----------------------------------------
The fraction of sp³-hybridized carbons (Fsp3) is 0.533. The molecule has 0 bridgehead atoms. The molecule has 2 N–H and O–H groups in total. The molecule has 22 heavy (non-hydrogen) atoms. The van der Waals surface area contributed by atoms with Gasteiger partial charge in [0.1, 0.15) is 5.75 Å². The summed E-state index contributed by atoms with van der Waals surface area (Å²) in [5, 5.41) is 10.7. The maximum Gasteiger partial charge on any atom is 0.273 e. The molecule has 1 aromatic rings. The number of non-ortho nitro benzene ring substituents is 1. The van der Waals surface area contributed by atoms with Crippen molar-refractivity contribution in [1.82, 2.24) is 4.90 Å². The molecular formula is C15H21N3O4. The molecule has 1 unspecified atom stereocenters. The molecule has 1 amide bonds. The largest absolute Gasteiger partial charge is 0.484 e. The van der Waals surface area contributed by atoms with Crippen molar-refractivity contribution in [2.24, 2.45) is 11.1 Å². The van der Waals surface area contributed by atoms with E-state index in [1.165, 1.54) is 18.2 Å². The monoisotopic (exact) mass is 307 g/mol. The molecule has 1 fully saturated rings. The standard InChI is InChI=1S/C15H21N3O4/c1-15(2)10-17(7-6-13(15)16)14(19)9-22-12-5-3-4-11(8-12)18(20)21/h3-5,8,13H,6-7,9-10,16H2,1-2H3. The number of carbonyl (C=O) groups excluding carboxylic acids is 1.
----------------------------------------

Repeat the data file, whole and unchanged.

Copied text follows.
The fraction of sp³-hybridized carbons (Fsp3) is 0.533. The molecule has 0 bridgehead atoms. The molecule has 2 N–H and O–H groups in total. The molecule has 22 heavy (non-hydrogen) atoms. The van der Waals surface area contributed by atoms with Gasteiger partial charge in [0.1, 0.15) is 5.75 Å². The summed E-state index contributed by atoms with van der Waals surface area (Å²) in [5, 5.41) is 10.7. The maximum Gasteiger partial charge on any atom is 0.273 e. The molecule has 1 aromatic rings. The number of non-ortho nitro benzene ring substituents is 1. The van der Waals surface area contributed by atoms with Crippen molar-refractivity contribution in [1.82, 2.24) is 4.90 Å². The molecular formula is C15H21N3O4. The molecule has 1 unspecified atom stereocenters. The molecule has 1 amide bonds. The largest absolute Gasteiger partial charge is 0.484 e. The van der Waals surface area contributed by atoms with Crippen molar-refractivity contribution in [2.24, 2.45) is 11.1 Å². The van der Waals surface area contributed by atoms with E-state index in [1.165, 1.54) is 18.2 Å². The monoisotopic (exact) mass is 307 g/mol. The molecule has 1 fully saturated rings. The standard InChI is InChI=1S/C15H21N3O4/c1-15(2)10-17(7-6-13(15)16)14(19)9-22-12-5-3-4-11(8-12)18(20)21/h3-5,8,13H,6-7,9-10,16H2,1-2H3. The number of carbonyl (C=O) groups excluding carboxylic acids is 1.